“A penny for your thoughts, sir.”
“They’re not worth that much.”
I sat on the bench outside of the bus terminal. A tall, scrawny kid sat down next to me. His blonde hair tousled, his thin face pockmarked by a wild spray of freckles. I frowned.
“Where are you headed, sir?”
“Anywhere but here.”
My answer seemed to fly over his head. He nodded and kept quiet for a bit. I opened my book, it was some science fiction novel written by Ray Bradbury.
“I’m headed to Kansas.”
“It never fails,” I muttered. I closed my book and forced a smile. It was obvious I would not get a chance to read it as long as this kid sat beside me.
“Have you family in Kansas?”
“No sir. I am an orphan.”
“Then, why go?”
“I am getting married to the prettiest girl in the whole state.” His eyes brimmed with tears, his smile stretched his face to it’s maximum capacity.
“Thank you, sir. Are you married?”
“I was married once but no longer.”
“Oh. Did she die?”
I stared at the kid. My frown deepened. “Jesus. What is it with this kid?” His question seemed earnest.
“Why would you think she died? We got divorced.”
“Oh. I just thought..never mind.”
I could tell he had more questions. God knew I didn’t want to have this conversation. Still, it would be sometime before the bus came through.
“Do you have a name kid?”
“Yes, sir. I am Gavin Lansbury.”
“Nice to meet you, Gavin. You can call me Freeman.”
“I am going to tell you a story, Gavin. Once I am done, I won’t take any questions, understood?”
“Once upon a time, I was married to a beautiful woman. She was from the Philippines. Everything was great until it wasn’t. After I fathered two children, I joined the service. I went off to war, and things changed. I changed. We grew distant, and decided life would be better without the other. The end.”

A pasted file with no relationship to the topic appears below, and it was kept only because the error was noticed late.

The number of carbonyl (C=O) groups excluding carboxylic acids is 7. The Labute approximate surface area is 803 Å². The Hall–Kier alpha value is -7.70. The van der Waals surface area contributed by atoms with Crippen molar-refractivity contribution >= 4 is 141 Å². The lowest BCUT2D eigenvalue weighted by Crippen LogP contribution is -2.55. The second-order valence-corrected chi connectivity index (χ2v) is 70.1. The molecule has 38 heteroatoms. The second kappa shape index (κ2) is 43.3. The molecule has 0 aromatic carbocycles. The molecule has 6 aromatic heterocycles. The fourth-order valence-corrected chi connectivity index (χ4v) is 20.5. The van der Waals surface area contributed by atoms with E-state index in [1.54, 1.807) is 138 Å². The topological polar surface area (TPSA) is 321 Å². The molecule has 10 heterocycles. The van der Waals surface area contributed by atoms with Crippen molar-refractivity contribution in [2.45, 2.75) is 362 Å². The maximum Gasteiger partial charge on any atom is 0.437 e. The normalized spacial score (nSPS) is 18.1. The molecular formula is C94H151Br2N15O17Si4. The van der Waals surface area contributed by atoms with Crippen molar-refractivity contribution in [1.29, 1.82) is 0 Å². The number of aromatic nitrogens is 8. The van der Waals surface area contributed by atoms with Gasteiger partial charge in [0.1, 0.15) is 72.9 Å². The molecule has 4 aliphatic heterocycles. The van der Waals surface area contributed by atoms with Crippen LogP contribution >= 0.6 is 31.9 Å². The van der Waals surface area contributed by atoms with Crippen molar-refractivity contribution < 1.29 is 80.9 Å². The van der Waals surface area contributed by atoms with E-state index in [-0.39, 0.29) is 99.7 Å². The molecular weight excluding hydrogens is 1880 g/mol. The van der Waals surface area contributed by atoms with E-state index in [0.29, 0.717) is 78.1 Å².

“Why didn’t you get remarried?”
“You misunderstood the bit about no questions?”
“Fine. I dated around a few times, and found someone I fell madly head over heels in love with. Then, our love disappeared like a vapor. There’s nothing worse than falling in love with someone, only to be tossed into the gutter with any feelings they once felt for you. It’s the story of my life. So, allow me to clarify. Love has never been kind to me. It’s my life-long enemy-if I had a chance, I would’ve destroyed it upon my divorce.”
Gavin had no idea what to say. He stared at me, then the ground, and continued to look away.
“I’m sincere when I offered you my congraulations. You have found love, when I’ve turned my back on it. Perhaps, it may work out. If it doesn’t, you could always get divorced.”
Gavin’s bluish-grey eyes darkened as he stared at me. He gnawed on his bottom lip, his eyes narrowed at my bit of sarcasm.
“I’m not you. I would never give up on my marriage.”
“The audacity of this kid!”
“First off, you have no idea what you’re speaking about. I never gave up on my marriage, it took a decade for me to come to peace with what happened. Then, I tried again, and again, and again. It’s not my fault there are so many hurt people in the world, or that these people would rather spend the rest of their natural lives smothered in work or some other thing. It’s love’s fault.”
We sat in silence until the buses came in. The bus headed to Kansas was parked right next to the bus to nowhere special.
“Now boarding passengers for Elk City, Oklahoma.” I grabbed my bags and slung them over my shoulder. I extended my hand to Gavin.
“Safe journeys young man. Best wishes to you and your bride.”